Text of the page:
Our childhood experiences of our caregivers shape the way we perceive ourselves and others, often for the rest of our lives. A child who consistently experiences stable, loving interactions with his or her caregivers will typically grow into an adult who has a well-developed sense of self, a feeling of self-esteem and the ability to form emotionally intimate relationships with others. However, when the love and care a child receives is inconsistent, or when something such as divorce disrupts the child’s life, then as an adult they may experience self-doubt, low self-esteem and difficulty making intimate emotional connections with others. Adverse childhood experiences do not necessarily curtail a person’s ability to be materially successful, but they often limit one’s sense of worthiness.
A compounding feature of adverse childhood experiences is the fact that they feel normal because the child has no external point of reference. For example, a child raised in family where relationships between family members were fractured is unlikely to identify the family’s problems because their family seems normal from their perspective. And when they grow up and realise how dysfunctional their childhood was, they may continue to act out the same patterns of dysfunction which have become so familiar as to be unnoticeable because the family’s dysfunction has become an integral part of the person’s sense of self. They may then go on to make a family of their own in which they act out the dysfunction again and history repeats itself.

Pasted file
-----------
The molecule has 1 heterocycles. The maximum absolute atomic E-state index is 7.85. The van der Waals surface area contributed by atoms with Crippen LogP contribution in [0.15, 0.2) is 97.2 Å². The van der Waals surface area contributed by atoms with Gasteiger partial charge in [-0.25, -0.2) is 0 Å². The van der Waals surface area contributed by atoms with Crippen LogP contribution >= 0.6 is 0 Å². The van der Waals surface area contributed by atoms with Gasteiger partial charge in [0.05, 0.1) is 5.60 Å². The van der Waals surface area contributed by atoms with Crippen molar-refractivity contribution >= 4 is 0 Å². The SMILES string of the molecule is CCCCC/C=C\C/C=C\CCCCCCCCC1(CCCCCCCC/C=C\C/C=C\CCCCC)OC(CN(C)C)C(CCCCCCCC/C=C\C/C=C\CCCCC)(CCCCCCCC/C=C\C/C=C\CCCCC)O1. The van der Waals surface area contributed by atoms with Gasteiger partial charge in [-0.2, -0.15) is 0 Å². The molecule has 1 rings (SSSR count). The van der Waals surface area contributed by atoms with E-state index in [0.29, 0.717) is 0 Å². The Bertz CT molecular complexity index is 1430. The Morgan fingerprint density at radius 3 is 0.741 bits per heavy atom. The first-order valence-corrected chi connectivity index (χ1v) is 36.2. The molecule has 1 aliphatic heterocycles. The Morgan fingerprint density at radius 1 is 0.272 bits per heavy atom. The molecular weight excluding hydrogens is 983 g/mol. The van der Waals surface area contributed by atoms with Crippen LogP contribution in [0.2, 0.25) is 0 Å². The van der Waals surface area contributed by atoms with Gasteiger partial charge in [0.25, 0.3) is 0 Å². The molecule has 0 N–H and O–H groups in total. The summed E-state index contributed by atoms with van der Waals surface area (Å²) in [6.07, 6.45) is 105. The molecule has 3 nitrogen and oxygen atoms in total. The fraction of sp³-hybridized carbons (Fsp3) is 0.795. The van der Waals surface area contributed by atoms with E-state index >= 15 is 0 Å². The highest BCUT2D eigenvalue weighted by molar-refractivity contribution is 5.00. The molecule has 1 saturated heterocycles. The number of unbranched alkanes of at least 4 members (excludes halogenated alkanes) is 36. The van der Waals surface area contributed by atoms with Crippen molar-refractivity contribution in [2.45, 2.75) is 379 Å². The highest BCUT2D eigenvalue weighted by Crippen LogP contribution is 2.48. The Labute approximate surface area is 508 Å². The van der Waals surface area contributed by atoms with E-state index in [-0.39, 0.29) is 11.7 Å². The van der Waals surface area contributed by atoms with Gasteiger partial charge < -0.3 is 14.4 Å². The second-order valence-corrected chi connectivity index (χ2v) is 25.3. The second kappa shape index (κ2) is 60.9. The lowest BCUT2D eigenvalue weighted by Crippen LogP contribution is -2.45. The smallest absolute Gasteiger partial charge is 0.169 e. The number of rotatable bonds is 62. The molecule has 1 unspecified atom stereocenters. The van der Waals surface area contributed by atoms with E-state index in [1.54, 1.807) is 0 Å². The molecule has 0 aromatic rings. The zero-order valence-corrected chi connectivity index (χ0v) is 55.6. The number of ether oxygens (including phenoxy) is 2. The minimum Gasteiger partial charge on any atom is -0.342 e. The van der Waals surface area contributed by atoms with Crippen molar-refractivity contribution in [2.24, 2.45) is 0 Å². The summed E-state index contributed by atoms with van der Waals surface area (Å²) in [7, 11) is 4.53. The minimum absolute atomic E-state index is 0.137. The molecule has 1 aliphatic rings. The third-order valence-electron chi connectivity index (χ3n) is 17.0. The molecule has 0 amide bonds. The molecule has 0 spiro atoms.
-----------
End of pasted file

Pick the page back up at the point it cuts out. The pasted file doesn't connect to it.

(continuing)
Most people have the ability to take care of themselves, to a greater or lesser degree. I use the name internal caregiver to refer to the part of self that responsible for self-care. The nature of a person’s internal care-giver often reflects the kind of care they received as child, or its opposite by way of reaction against an adverse childhood experience. For example, someone who was subjected to harsh discipline is likely to be harsh with themselves and their own children, or overly permissive, and sometimes an incongruous mixture of strict and permissive.
If you feel that you are experiencing problems that seem to stem from your childhood, then counselling may help you make understand how your past is being replayed in the present. I believe that increased self-understanding may help improve the quality of one’s internal caregiver. Counselling for adverse childhood experiences may help you reconstruct the way you view yourself, learn new skills of self-care, and improve the quality of your relationships with others.